The Auxiliary Patrol by E. Keble Chatterton

Prolific naval author E. Keble Chatterton produced The Auxiliary Patrol to document the work of the smaller, lesser-known craft of the navy during the war—primarily craft of the Dover Patrol. The ML is well treated and numerous photographs I've not seen elsewhere are provided. Included here are excerpts from the introductory chapter to the book along with various images of ML's scattered throughout. Chatterton's introduction gives a good hint at the improvised and very non-traditional flavour of this new aspect of the Royal Navy—a sense even more clearly conveyed by Gordon Maxwell in The Motor Launch Patrol. The men of the Auxiliary Patrol may have been professional sailors but they were largely not professional soldiers.

I think that no evidence can be more eloquent of a nation's seamanhood than the work performed by this improvised new Navy. At the signing of Armistice there were thirty-nine thousand ranks and ratings of the Trawler Reserve alone, of whom a quarter were employed mine-sweeping. We knew during the war that German officers and men of the U-boat service held our Auxiliary Patrol in awe, because they frequently ran away from our improvised craft, and on occasions when these armed yachts, fishing vessels, or motor craft destroyed enemy submarines, the prisoners were only too ready to admit their feelings verbally. It would be easy to adduce plenty of evidence since the war, but two independent German naval officers will suffice.
Hoisting out an ML
The Auxiliary Patrol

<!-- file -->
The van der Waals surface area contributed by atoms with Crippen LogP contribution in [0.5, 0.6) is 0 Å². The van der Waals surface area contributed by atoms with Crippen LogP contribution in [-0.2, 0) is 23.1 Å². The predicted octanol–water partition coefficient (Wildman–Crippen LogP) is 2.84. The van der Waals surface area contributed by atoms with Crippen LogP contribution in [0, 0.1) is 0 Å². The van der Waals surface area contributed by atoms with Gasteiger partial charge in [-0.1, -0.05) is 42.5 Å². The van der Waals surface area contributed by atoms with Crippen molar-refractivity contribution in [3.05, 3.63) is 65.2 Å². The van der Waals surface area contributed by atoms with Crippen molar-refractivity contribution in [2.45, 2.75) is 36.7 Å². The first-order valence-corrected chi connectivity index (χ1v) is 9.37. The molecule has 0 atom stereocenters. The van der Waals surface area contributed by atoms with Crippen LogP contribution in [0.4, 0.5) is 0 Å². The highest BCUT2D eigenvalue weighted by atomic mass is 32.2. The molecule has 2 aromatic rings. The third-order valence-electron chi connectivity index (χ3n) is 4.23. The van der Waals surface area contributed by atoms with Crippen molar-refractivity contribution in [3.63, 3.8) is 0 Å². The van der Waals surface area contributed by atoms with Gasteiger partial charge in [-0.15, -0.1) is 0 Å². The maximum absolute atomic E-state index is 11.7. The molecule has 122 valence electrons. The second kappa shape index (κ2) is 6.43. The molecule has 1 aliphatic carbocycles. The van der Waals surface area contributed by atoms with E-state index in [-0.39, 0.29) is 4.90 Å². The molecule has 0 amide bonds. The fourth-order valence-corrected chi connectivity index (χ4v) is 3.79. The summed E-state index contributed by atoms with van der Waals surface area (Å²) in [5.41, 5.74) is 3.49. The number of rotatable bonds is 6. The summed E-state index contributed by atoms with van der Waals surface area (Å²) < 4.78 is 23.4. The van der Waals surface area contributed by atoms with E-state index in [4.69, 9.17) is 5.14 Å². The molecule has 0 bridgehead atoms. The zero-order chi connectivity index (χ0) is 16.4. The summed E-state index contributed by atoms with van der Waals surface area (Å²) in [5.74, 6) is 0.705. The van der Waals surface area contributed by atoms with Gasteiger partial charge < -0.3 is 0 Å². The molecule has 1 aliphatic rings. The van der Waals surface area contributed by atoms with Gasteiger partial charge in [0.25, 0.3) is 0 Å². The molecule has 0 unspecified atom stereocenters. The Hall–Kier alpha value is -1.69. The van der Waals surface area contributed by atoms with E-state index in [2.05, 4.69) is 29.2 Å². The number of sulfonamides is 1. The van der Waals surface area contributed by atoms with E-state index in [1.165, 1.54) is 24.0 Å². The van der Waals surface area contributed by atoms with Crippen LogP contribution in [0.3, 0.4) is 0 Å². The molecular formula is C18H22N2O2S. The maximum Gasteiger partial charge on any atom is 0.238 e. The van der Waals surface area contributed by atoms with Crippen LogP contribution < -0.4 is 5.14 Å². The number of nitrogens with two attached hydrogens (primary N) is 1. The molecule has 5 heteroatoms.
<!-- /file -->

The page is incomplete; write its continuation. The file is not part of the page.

Foredeck of an ML
The Auxiliary Patrol
Admiral Koch, who was formerly Deputy Chief of Staff under the late Admiral von Holtzendorff, officially admitted that the success of the British anti-submarine measures was due to listening-ships and to fast surface-ships which compelled the U-boats to remain so long submerged, and to the convoy system. Now, if we omit the destroyers, and (later on) the P-boats, the motor-launches were the only fast surface-craft which were employed, until the high-powered coastal motor-boats were introduced for service chiefly off the Belgian coast. Over and over again there are instances of steel-built U-boats being frightened by the ML's, and in particular I recollect one such submarine running away for her life. In almost every case the U-boat was immensely superior in armament, and, if she had liked to remain, she could have chosen her own range and shelled the ML to destruction; for no motor-launch was ever armed with a bigger gun than a 13-pounder, and those in home waters soon changed for a smaller calibre. On the other hand, the enemy's submarine operating off our coasts usually carried not less than one 4.1 inch, quite apart from a 22-pounder, one machine-gun, and her torpedoes. Yes, those thin, wooden motor-launches, manned chiefly by amateur yachtsmen, were among the most effectual instruments of the anti-submarine campaign, and caused the enemy to become far more terrified than one would have imagined justifiable.

Korvetten-Kapitan Erich Edgar Schuize has similarly paid a tribute to our Auxiliary Patrol which operated off the Belgian coast, and refers to the seaman-like skill with which our net barrage was laid. Commander Schulze refers to the vigilance of our patrols off that littoral during the last year of the war, compelling the Germans to make dashes in varying directions at high speed whenever they essayed to emerge. Let it be remembered, then, that the barrage was laid by drifters, and that motor-launches were chiefly responsible for patrolling this barrage. We shall consider the subject in greater detail in its chronological place.